Jones: You mentioned the off-target effects. Thinking about that, there are some studies that have been running that could indicate the increased risk of cancer associated with the CRISPR-Cas9 system. Something to watch. May not necessarily be a deal breaker, especially if it gets approved for many fatal diseases where there's a huge unmet need, but certainly puts a damper on commercial viability, if that is the case.
Also, from a CRISPR perspective, there are studies that show that our immune system may actually not work well with CRISPR. There are some studies that said CRISPR may not work in some patients, and then, even those that it does actually work in, it may actually elicit a response stronger than is necessary. So, there could be some safety effects.
I think, all in all, though, as we see these first human trials get up and running, and we start to see and hear about their pathway to approval, you can expect that regulators will be all over these companies. You can expect getting through to approval will be scrutinized.
Campbell: Yeah. It's really early innings for the CRISPR-Cas9 style approach to gene editing. Not so much early innings for Sangamo's zinc finger nuclease approach. Studies have been going on since early 2000s for that approach. Actually, in September, they were dealt a blow when they reported disappointing results for a gene editing approach targeting Hunter syndrome. That also dampened some of the enthusiasm for gene editing.
For CRISPR-Cas9, yeah, kind of early innings. Who knows when we'll finally actually get some late-stage trial to digest? It won't happen in 2019, though, that's for sure.
Jones: Yeah, I think the earliest we might start to see some data is maybe 2020 there. Certainly, something to keep an eye on.
Moving ahead, our fifth top story is centered around a first here in biopharma land. 2018 was a first year for many different therapeutic assets and disease classes. One in particular is a technology called RNAi, RNA interference. It's basically a technique to silence troublesome genes. Todd, this is also a Nobel Prize-winning therapy. A lot of expectations on the floor for the company behind this drug.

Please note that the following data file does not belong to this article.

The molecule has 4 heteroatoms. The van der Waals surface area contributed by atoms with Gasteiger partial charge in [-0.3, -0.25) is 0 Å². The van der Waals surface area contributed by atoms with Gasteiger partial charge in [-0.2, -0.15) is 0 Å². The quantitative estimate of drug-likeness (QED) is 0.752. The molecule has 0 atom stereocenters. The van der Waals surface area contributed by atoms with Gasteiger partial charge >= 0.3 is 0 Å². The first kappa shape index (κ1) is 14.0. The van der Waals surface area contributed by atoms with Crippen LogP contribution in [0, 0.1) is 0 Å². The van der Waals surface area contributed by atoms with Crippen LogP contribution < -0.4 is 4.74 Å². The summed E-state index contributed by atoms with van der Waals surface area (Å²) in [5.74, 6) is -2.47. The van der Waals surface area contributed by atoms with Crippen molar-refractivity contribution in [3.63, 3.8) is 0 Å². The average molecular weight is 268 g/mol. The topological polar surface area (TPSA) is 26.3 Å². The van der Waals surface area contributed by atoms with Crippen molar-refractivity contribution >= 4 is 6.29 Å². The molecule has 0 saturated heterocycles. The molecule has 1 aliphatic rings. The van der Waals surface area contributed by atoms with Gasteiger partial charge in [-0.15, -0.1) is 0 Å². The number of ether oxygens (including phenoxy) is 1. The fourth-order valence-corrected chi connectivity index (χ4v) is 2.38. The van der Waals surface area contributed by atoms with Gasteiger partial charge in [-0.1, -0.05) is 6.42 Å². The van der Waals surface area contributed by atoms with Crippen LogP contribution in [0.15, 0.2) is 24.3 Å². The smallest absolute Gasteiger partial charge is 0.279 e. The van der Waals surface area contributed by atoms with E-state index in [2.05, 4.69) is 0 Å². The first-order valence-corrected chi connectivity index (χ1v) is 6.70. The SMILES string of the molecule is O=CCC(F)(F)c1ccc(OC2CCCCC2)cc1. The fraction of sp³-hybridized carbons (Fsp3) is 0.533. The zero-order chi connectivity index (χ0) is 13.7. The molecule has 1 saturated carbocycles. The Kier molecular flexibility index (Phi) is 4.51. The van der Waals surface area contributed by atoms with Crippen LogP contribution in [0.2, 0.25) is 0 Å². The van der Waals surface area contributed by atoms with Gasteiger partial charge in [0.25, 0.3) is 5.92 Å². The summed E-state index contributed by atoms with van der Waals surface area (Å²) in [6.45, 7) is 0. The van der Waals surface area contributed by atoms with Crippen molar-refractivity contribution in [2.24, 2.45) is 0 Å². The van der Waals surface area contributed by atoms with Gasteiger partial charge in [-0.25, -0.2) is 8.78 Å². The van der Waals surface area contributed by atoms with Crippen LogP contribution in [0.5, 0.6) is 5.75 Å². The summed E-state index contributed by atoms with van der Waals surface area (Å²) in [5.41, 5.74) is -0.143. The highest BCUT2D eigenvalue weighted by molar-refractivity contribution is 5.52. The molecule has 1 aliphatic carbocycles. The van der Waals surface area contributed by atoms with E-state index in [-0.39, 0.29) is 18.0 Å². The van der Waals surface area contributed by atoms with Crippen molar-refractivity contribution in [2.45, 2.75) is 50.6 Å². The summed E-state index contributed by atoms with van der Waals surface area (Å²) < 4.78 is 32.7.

Campbell: Yeah. The whole concept of interfering with these messenger RNA that basically allows for a gene to produce a protein, that is not a new concept. It's been around a long time. One of our fellow Fools, Brian Orelli, had a great article way back in 2007 -- 11 years ago -- about the promise of RNAi. And in 2018, we finally got the first approval of a drug that works this way, and that was the FDA OK of Alnylam's Onpattro.
Jones: With Onpattro, it took Alnylam 16 years to actually successfully launch this drug. And it's got an eye-popping price tag, Todd. We're looking at $450,000 for a disease class that is not that huge. Globally, we're looking at maybe 50,000 patients. Here in the U.S., it's even smaller than that. What do you have to say about the runway for this particular drug here?
Campbell: It's great that we've been validated now on this approach, of this option that's available for these patients. The disease we're talking about, hereditary transthyretin and mediated amyloidosis -- ATTR is what we'll call it -- it's a debilitating and often fatal genetic disease. So, it's great that this has been approved. It's a relatively small addressable market, as you mentioned. Actually, the second RNAi was approved by the FDA in October when they approved Ionis and Akcea's Tegsedi. So, there's actually two similarly working RNAi drugs that are now on the market targeting this one approach. That, of course, means that they're going to have to divide the market opportunity between the two of them. It'll be very interesting to see whether or not one is a winner or one is a loser in 2019. Keep an eye on both of them.